It aims to pool the energy, ingenuity and fortunes of Hong Kong and Macau with nine municipalities: Guangzhou, Shenzhen, Zhuhai, Foshan, Huizhou, Dongguan, Zhongshan, Jiangmen and Zhaoqing in Guangdong Province.

We’re talking about a size of about 56,000 square kilometers with a combined population of more than 72 million, gross domestic product (GDP) of nearly $1.7 trillion and GDP per capita of around $23,371. That’s pretty much the annual output of Canada.

And when the world’s most populous nation seeks to raise its economic game creating a Silicon Valley East, clustering four coastal cities into a high-tech megalopolis, it’s hard to ignore.

Add in bustling Guangzhou, which will be the administrative hub, Macau’s trade and tourism portfolios, Shenzhen’s markets and startups and Hong Kong’s global hub status and the Greater Bay Area almost warrants a spot in the Group of Seven (G7).

All that transacting, all the tech “unicorns” about to be created, all the IPOs about to burst out of this 11-regional economy bloc will keep the Hong Kong Exchange plenty busy, whether western investment banks stay or go.

Three: Donald Trump’s “Chinafication” tactic.

The US president’s team forgot something very basic: when trying to beat China, it’s best not to turn your nation Chinese. Has Peter Navarro, Trump’s China-bashing advisor, noticed that attacks on Huawei, TikTok, WeChat and mainland 5G in general are right out of the “Beijing Consensus” playbook?

And really, are Trump’s attacks on America’s institutions – the judiciary, the legislature, the press – all that different from what the Davos crowd worries China is doing to Hong Kong? Perhaps we missed that time Xi tried to broker a deal for an app popular with teenagers and demand a cut of the deal.

US President Donald Trump speaks during a campaign rally at the BOK Center on June 20, 2020 in Tulsa, Oklahoma. Photo: AFP

Nor would Rand, author of The Fountainhead and Atlas Shrugged, endorse tariffs on $500 billion of Chinese goods. Or Trump threatening to delist mainland companies trading in New York.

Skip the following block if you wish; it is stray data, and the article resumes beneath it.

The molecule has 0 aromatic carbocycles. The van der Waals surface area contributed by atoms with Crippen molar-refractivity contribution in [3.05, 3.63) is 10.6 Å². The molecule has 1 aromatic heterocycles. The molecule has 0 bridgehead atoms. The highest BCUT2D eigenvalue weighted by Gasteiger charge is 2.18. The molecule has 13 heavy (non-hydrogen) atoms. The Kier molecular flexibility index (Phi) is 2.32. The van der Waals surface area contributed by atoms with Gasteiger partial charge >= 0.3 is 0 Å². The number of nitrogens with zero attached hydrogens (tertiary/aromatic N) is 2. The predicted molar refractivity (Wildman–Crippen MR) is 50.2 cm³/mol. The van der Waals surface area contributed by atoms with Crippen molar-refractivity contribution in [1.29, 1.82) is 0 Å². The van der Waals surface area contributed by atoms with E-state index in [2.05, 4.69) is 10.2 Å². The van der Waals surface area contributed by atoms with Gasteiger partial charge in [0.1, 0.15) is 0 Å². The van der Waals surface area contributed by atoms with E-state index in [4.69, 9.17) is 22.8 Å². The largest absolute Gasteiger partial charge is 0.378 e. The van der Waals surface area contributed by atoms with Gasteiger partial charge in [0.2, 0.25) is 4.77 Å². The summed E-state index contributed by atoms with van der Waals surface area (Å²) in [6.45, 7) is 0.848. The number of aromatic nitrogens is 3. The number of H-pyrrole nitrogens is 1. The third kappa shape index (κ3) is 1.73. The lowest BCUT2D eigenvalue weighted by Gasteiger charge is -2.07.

Trolling Xi’s party with sanctions – curbs that disrupted Lam’s credit card use – may feel good to Trump and Navarro, but they’re not the actions of a trusted capitalist power that prints the world’s reserve currency.

Trump is now even threatening taxes on US companies that aren’t moving jobs back home from overseas. It’s the kind of idea that might make socialist US Senator Bernie Sanders blush.

It’s also the kind of idea that the US Treasury Department would’ve criticized Thailand or Malaysia for amid the 1997-98 Asian financial crisis.

Laissez unfair

Again, it would be better if China emulated Hong Kong’s laissez-faire model in the mainland rather than risk killing the goose laying the golden economic eggs.

It’s worth remembering, though, how much compartmentalizing foreign businesspeople have done in Hong Kong, for the city’s ultra-free-economy reputation has always been odd.

Its pegged currency would be anathema to libertarian heroes like Friedrich Hayek. This also goes for its oligarchic and hyper-controlled property markets – or the fact the city’s leaders have long been picked by Beijing.

And hosting a government-backed Disney theme park raises its own questions. Hong Kong’s 2020 isn’t what the libertarian crowd may have hoped for. But its impending doom is being greatly exaggerated.